When Google Wave was first revealed at Google I/O 2009, I was anxious to get my ticket into this great new landscape of communication and collaboration. As the preview was rolled out, all us techies were inviting our techie friends so we could test out all the cool things that could be done with the new platform.
For me, the promise was more than just a new way to communicate, it was a look at simplification of my communication. Centralized communication that could be chat, collaboration, email, social interactions and project management, just to name a few. The reason something as old as email works today is that all email is federated. You don't have to be on GMail to get email from someone on GMail. For those of us that remember, this was not always the case. For me, this is the problem with the Internet today. Twitter, Facebook, My Space, LinkedIn, they all require an account to participate. StatusNet is a great example of how federated systems could work for a service like Twitter. Belong to one service and subscribe remotely to users on another network without having to join every network as well.
Back last December 2009, Google opened up federation between Google's Developer's sandbox (wavesandbox.com) which meant anyone could build a Wave server that could federate with the sandbox with an open source project known as FedOne.
After buying a yet another domain, installing an XMPP server (OpenFire, an open source instant messaging server of which brings the dynamic nature of Wave), registering SSL certificates and building the source, I was able to successfully federate with the sandbox as well. (web interface is the Wave Sandbox and the terminal is my Fed One instance)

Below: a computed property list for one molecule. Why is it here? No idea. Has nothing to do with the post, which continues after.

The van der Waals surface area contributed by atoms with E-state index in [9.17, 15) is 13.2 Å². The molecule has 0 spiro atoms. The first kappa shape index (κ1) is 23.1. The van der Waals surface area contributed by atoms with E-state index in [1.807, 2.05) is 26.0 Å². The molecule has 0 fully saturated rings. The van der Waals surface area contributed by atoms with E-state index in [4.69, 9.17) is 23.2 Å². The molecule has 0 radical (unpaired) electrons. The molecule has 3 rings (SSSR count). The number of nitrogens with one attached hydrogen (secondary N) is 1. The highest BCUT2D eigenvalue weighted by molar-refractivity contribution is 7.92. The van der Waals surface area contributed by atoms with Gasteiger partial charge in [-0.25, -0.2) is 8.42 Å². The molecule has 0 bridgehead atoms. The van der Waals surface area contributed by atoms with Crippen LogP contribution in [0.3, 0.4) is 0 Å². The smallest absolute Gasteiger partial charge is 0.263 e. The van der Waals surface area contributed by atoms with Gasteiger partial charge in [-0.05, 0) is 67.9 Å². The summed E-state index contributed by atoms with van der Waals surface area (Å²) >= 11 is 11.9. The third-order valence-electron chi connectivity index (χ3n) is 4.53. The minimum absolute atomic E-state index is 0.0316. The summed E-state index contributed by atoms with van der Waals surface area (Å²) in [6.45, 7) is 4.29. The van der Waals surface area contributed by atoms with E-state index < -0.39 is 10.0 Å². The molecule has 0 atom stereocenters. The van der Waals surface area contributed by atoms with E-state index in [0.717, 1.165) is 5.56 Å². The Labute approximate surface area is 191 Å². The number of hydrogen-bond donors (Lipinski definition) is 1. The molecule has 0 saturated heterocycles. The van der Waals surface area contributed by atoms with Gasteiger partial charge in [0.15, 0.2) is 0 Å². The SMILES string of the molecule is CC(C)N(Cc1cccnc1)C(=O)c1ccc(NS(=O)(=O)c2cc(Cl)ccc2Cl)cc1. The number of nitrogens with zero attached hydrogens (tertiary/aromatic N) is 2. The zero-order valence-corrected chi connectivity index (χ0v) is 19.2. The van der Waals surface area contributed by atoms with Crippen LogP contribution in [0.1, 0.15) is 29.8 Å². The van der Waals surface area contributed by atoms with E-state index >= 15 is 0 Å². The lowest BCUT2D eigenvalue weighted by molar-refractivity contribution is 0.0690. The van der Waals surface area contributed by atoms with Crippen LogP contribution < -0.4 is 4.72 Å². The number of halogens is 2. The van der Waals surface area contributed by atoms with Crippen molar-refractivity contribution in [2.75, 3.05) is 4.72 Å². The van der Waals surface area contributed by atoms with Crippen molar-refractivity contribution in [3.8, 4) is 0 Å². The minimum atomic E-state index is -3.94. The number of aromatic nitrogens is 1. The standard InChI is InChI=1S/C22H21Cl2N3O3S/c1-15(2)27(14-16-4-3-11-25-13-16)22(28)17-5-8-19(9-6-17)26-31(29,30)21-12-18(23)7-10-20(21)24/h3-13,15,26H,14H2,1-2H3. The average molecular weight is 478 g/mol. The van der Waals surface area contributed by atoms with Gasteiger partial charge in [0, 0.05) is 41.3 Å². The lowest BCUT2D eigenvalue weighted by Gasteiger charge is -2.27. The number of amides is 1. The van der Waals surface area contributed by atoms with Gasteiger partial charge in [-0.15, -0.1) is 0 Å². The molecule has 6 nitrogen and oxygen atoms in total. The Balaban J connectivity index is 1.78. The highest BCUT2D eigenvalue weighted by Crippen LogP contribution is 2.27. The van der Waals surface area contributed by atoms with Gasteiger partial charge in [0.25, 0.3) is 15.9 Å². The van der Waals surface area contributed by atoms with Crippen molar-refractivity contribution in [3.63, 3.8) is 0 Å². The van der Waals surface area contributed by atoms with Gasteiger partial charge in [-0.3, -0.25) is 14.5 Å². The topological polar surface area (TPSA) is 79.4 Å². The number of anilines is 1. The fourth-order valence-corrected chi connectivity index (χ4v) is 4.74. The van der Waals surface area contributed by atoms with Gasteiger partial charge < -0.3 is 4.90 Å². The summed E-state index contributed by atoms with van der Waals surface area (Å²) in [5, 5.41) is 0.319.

After Google I/O 2010, FedOne was updated to have a "FedOne Simple Web Client" in addition to the terminal client which again gave the taste of possibility.
I was beside myself when the news came out the Google was going to stop developing Wave as a standalone product: http://googleblog.blogspot.com/2010/08/update-on-google-wave.html
There are about 1M users on Wave and many are disappointed that the development will cease and will only continue running till the end of 2010. There is even a site that has about 20,000 people try to save Wave at http://savegooglewave.com.
The only comfort is that Wave's protocol is open and can be downloaded and built upon at http://waveprotocol.com. I am hoping Google will open source the web interface so more federated services will pop up. There are a number of companies that are using some of these technologies to build collaboration options into their own offerings. As Google has said, Wave taught them a lot and Docs' recent addition of live typing and Google Buzz's threaded comments are signs of adopted technologies. I would love to see the product live on but I will wait to see the fruits of Wave's labor in future products to come. ~Lou